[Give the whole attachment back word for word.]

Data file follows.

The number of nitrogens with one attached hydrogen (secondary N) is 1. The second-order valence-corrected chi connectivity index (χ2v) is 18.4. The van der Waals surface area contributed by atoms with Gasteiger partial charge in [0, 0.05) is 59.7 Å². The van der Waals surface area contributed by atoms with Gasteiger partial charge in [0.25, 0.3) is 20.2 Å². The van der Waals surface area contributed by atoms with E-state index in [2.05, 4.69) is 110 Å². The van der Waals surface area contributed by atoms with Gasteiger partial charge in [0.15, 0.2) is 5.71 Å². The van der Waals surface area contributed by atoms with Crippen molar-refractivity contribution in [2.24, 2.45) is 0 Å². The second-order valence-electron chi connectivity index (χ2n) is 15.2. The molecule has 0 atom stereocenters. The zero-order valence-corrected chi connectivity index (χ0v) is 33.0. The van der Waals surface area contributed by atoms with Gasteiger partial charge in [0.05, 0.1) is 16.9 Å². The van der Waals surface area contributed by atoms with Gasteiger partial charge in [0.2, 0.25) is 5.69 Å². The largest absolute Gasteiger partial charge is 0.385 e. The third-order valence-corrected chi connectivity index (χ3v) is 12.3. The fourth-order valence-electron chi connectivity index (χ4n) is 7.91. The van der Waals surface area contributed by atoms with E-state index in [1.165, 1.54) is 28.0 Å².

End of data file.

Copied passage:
The number of nitrogens with one attached hydrogen (secondary N) is 1. The second-order valence-corrected chi connectivity index (χ2v) is 18.4. The van der Waals surface area contributed by atoms with Gasteiger partial charge in [0, 0.05) is 59.7 Å². The van der Waals surface area contributed by atoms with Gasteiger partial charge in [0.25, 0.3) is 20.2 Å². The van der Waals surface area contributed by atoms with E-state index in [2.05, 4.69) is 110 Å². The van der Waals surface area contributed by atoms with Gasteiger partial charge in [0.15, 0.2) is 5.71 Å². The van der Waals surface area contributed by atoms with Crippen molar-refractivity contribution in [2.24, 2.45) is 0 Å². The second-order valence-electron chi connectivity index (χ2n) is 15.2. The molecule has 0 atom stereocenters. The zero-order valence-corrected chi connectivity index (χ0v) is 33.0. The van der Waals surface area contributed by atoms with Gasteiger partial charge in [0.05, 0.1) is 16.9 Å². The van der Waals surface area contributed by atoms with Gasteiger partial charge in [0.2, 0.25) is 5.69 Å². The largest absolute Gasteiger partial charge is 0.385 e. The third-order valence-corrected chi connectivity index (χ3v) is 12.3. The fourth-order valence-electron chi connectivity index (χ4n) is 7.91. The van der Waals surface area contributed by atoms with E-state index in [1.165, 1.54) is 28.0 Å².